Magazine article The Times Higher Education Supplement : THE

Letters

Magazine article The Times Higher Education Supplement : THE

Letters

Article excerpt

A chance to rethink the current model

Ministers and the higher education community are rightly asking tough questions about quality assurance and the safeguarding of public funding now that private providers are offering degree courses ("Greg Clark pledges action on private college quality", www.timeshighereducation.co.uk, 5 February).

But the opening of the market to alternative providers also gives us the opportunity to rethink the "leave home at 18 or 19 and study full-time at university" model. Had excessive caution prevailed in the 1960s when an alternative model of higher education delivery was proposed by Michael Young, The Open University would not have been given a chance. In that arguably less risk-averse decade, we had the imagination to do things differently. As a result, more than 1.5 million people across the world have studied at higher level, most of them adults who would not have been able to do so without The Open University's flexible approach.

As Times Higher Education reported, the overall rise in undergraduate applications in 2014 masks a decline in both part-time and mature applicants ("Undergraduate applications hit record number, says Ucas", www.timeshighereducation.co.uk, 30 January). Nonetheless, about 40 per cent of students are now studying part-time.

For many young students, meeting new people and moving away from home is an important part of the university experience. But that's not true for all, such as those who are not socially confident and some with a disability. The Sodexo-Times Higher Education University Lifestyle Survey 2014 found that 19 per cent of students were living at home in 2013 - six percentage points higher than in 2008, before university fees rose. For others, the challenge of degree-level study is one to be confronted in their twenties, thirties or beyond.

For all undergraduates and postgraduates, the design of the future quality assurance framework for higher education needs to be informed as much by the ability to accommodate innovative models of delivery as by the guardianship of public funds and the quality of the student experience.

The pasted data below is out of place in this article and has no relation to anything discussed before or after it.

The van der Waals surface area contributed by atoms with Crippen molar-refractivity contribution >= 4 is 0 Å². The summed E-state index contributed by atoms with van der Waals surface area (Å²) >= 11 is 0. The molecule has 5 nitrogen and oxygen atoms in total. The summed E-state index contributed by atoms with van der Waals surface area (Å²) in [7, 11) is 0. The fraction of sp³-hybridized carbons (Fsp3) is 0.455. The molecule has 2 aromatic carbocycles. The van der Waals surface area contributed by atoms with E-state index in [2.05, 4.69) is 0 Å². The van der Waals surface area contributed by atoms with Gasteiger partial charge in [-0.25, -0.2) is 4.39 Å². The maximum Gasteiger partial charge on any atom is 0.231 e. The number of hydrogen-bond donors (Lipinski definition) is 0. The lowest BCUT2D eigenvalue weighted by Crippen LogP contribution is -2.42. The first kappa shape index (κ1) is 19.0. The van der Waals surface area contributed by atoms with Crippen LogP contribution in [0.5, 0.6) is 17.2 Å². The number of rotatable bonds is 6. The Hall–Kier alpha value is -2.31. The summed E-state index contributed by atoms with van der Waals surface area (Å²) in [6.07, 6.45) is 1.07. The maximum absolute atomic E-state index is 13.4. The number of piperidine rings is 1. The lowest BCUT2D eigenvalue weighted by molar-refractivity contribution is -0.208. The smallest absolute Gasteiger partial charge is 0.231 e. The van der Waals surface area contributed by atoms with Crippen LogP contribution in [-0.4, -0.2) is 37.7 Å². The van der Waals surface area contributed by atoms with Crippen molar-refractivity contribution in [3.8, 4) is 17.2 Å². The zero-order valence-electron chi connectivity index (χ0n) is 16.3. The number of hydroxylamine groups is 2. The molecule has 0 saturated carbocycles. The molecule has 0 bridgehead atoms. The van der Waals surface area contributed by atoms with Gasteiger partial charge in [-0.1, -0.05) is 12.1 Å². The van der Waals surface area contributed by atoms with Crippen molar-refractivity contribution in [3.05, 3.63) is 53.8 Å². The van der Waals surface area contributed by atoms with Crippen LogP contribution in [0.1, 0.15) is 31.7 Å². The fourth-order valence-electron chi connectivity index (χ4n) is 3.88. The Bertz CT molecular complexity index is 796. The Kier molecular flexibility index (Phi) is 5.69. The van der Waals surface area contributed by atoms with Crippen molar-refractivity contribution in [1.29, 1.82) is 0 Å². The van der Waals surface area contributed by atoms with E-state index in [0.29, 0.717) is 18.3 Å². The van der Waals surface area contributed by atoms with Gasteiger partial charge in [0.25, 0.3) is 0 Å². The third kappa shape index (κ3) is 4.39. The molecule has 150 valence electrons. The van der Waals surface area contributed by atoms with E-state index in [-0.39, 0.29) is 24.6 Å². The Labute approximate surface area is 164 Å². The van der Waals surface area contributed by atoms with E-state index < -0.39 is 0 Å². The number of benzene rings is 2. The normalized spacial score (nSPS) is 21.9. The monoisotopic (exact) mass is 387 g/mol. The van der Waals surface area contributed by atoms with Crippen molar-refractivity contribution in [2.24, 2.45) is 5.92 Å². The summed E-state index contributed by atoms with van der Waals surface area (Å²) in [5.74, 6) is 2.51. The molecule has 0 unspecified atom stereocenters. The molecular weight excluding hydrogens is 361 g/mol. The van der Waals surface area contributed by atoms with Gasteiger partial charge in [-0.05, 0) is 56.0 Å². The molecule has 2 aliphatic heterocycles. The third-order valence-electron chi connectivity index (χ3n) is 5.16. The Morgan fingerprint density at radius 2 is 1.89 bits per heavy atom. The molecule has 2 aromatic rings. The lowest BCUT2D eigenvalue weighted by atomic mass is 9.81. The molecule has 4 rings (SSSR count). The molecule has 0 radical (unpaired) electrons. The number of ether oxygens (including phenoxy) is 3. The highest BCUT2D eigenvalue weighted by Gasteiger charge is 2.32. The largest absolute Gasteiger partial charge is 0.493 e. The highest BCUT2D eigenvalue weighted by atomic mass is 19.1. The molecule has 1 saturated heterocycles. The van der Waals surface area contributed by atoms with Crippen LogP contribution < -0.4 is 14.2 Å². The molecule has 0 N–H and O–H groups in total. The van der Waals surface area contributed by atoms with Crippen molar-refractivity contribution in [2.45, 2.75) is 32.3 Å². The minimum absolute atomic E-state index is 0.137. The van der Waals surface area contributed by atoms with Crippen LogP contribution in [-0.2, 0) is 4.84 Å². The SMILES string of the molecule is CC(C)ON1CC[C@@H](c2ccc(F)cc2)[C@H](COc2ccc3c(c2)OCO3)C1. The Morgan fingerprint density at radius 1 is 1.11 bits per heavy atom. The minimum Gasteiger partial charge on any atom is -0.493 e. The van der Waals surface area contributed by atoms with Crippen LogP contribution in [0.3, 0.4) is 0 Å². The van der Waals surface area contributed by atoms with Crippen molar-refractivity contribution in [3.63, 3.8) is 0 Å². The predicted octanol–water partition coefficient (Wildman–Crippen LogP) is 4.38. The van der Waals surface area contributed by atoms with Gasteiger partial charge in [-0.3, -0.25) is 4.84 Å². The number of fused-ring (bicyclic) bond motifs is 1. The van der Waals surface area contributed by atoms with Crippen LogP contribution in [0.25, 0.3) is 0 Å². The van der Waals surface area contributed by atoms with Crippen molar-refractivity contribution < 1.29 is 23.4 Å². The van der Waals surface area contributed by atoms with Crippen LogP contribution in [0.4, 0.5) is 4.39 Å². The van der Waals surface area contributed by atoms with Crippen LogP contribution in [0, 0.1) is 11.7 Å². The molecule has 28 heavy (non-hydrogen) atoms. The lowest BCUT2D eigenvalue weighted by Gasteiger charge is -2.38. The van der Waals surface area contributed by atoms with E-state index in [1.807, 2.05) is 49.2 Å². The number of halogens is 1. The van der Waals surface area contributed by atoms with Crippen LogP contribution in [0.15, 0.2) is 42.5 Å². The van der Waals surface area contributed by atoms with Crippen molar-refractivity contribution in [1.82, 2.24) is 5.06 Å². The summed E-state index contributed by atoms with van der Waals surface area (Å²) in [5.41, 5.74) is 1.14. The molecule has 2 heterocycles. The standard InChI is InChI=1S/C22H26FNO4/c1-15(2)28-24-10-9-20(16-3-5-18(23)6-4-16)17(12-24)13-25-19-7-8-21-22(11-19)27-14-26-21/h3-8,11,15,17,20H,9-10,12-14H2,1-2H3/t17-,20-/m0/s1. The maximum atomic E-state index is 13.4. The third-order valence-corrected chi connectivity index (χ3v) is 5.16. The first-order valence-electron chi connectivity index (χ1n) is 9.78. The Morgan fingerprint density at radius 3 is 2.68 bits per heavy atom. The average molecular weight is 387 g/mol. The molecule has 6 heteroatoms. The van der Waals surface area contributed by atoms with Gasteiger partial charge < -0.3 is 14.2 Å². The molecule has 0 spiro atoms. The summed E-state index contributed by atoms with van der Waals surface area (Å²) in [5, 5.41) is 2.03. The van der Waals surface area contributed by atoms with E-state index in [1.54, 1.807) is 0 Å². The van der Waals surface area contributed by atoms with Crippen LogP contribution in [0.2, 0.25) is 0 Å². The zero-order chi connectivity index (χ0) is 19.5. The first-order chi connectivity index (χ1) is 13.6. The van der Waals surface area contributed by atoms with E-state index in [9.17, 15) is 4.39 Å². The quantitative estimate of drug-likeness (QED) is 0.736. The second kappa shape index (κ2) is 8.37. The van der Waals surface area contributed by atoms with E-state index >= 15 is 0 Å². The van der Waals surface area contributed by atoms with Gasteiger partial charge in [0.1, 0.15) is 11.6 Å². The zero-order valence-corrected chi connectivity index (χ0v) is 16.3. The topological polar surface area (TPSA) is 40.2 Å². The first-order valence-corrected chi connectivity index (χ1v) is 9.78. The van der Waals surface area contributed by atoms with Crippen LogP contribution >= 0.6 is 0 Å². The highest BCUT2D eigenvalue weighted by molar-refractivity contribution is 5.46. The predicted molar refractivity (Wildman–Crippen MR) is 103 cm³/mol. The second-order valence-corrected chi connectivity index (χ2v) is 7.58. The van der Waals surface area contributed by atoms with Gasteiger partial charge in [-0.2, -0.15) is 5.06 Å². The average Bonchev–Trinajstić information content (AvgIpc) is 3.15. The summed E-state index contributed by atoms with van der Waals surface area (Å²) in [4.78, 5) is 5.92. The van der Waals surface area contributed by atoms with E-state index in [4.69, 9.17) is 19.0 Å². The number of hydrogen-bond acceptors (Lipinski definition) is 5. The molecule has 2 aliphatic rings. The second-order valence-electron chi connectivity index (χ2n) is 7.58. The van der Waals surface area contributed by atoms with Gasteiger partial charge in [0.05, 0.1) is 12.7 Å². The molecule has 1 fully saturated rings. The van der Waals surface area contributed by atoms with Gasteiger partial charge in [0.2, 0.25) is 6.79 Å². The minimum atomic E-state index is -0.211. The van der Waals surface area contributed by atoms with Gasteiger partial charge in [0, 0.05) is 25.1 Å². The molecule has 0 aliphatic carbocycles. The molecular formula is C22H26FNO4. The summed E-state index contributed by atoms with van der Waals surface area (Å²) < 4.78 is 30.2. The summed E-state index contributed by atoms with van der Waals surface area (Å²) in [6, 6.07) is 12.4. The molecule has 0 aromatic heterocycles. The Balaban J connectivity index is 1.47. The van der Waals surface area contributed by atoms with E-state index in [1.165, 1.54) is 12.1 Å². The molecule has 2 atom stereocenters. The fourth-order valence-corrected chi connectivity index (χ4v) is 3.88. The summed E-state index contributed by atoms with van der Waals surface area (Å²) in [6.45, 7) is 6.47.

Peter Bradley Chair of trustees Open College of the Arts

Plenty of buck but no bang

Carl Lygo's argument that a university course is poor value for money is strengthened when costs in other educational sectors are compared ("Costly lessons", Opinion, 5 February). For example, a full-time student in further education is funded at a rate of about £4,000 a year. For this, they generally get more teacher contact each week over longer terms. Their class sizes are usually smaller as most colleges do not have huge lecture halls. Apart from libraries, generous leisure facilities and prestigious buildings, it is hard to see what higher education students get for the extra money. Universities could offer high-level courses far more cheaply, but what motivation do they have to do so when they are handed £9,000 per student?

John Linfoot

Additional Learning Support

Bournemouth University

Collaborative challenges

In suggesting that academe and industry need to work more closely together, Mark Samuels is revisiting one of the central aims of LINK - launched by the government in 1988 and running well into the 2000s ("'Culture change' or pharma coma", News, 5 February). Several biotechnology programmes drew together the pharmaceutical and chemical industries with academic departments across the UK in a wide-ranging selection of projects often involving collaboration between many companies and several universities.

Although I agree with the thrust of Samuels' thinking, I would suggest that he may have underestimated the amount of time and effort needed to make collaborative projects work, especially in leading-edge research areas. My experience in putting programmes and projects together is that risk of failure to launch, even at the last moment, coupled with the likelihood that much leading-edge research may go nowhere fast, may seriously inhibit those who might champion and participate in collaborative projects. …

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